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POSTED | 12:44 PM | 16-01-2016

Xi: AIIB to boost infrastructure investment in Asia

The $100-billion Asian Infrastructure Investment Bank will boost infrastructure investment in Asia and improve integration, China’s President Xi Jinping said on Saturday (16 Jan 2016) at the opening ceremony for the China-backed lender, Bloomberg News reported.

The AIIB will provide impetus for economic growth in Asia and the rest of world, Xi said at the event in Beijing to mark the emergence of the world’s first major multilateral development bank in a generation.

The Beijing-based AIIB will compete and cooperate with both the Washington-based World Bank and the Japan-led Asian Development Bank. The new lender is pivotal to Xi’s vision for China to achieve the same great-power status as the US, which opposed the creation of the AIIB. China will need to meet its pledge for a high standard of governance at the AIIB amid a slowdown in the country’s economy and a plunge in stocks.

“Setting up a development bank is relatively easy, running a bank is hard,” said David Loevinger, a former China specialist at the US Treasury and now an analyst at fund manager TCW Group Inc in Los Angeles. “China has committed to hold the AIIB to high standards of governance and transparency. They’ve talked the talk. Now they’ve got to walk the walk. If China delivers, its role as a global leader will be enhanced.”

The emergence of the AIIB shows that China is playing a full role as a member of the global economy, and is evidence of global rebalancing, Pierre Gramegna, Luxembourg minister of finance, said at the Beijing ceremony.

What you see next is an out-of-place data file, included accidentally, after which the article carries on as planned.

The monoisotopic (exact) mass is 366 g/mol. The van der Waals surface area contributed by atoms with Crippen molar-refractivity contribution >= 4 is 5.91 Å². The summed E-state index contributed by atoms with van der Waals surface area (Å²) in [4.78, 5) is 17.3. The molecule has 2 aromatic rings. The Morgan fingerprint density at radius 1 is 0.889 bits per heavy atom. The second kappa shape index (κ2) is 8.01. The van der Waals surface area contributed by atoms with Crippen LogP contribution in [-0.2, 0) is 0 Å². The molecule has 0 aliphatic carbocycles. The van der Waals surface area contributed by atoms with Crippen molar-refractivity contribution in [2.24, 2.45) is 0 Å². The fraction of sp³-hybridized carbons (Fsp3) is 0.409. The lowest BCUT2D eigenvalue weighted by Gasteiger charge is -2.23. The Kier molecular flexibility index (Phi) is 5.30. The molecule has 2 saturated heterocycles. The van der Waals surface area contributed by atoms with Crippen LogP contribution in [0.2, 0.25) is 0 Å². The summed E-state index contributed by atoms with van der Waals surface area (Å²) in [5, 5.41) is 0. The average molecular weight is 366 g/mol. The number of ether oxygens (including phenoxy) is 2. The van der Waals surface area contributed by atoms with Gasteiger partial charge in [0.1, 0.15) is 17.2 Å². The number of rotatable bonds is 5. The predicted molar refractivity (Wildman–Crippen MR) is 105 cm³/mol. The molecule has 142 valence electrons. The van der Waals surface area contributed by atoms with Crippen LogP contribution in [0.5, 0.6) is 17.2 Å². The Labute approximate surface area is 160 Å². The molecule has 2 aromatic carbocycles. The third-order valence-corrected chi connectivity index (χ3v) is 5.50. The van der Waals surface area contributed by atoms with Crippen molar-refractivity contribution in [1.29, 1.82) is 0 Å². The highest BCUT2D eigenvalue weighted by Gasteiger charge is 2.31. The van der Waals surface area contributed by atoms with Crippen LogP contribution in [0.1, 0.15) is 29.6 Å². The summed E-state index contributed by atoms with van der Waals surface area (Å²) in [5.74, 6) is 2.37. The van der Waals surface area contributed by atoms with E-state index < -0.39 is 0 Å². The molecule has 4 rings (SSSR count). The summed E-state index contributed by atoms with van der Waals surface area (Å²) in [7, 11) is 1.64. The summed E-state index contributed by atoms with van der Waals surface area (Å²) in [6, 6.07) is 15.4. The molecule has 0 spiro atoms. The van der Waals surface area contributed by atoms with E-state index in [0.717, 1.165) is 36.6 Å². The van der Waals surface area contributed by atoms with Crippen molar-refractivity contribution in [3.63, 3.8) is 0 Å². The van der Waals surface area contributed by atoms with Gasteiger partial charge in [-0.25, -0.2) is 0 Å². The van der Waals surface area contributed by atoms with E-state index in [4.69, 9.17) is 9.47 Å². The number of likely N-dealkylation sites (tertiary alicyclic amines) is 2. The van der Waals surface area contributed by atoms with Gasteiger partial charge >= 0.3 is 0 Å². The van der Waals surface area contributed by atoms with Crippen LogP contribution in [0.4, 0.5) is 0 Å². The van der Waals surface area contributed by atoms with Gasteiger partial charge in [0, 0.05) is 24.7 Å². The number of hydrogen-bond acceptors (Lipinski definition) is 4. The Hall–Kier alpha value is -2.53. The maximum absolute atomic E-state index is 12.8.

The last new multilateral lending institution was the European Bank for Reconstruction and Development, set up in 1991 to help rebuild former Communist nations in Eastern Europe after the Cold War.

China has similarly lofty goals, said Bloomberg News. The AIIB is one of three entities China is promoting, along with a joint BRICS Development Bank with Brazil, Russia, India and South Africa, and a Silk Road Fund designed to revive Chinese commercial ties in south and central Asia. They would join existing bodies including the ADB, World Bank and Inter-American Development Bank in offering finance to developing nations.

Xi aims to fund projects that will aid development in what are already some of the world’s fastest-growing areas. The vision could produce benefits that match China’s integration with the global economy when it joined the World Trade Organization in 2001, Australia & New Zealand Banking Group Ltd said last year.

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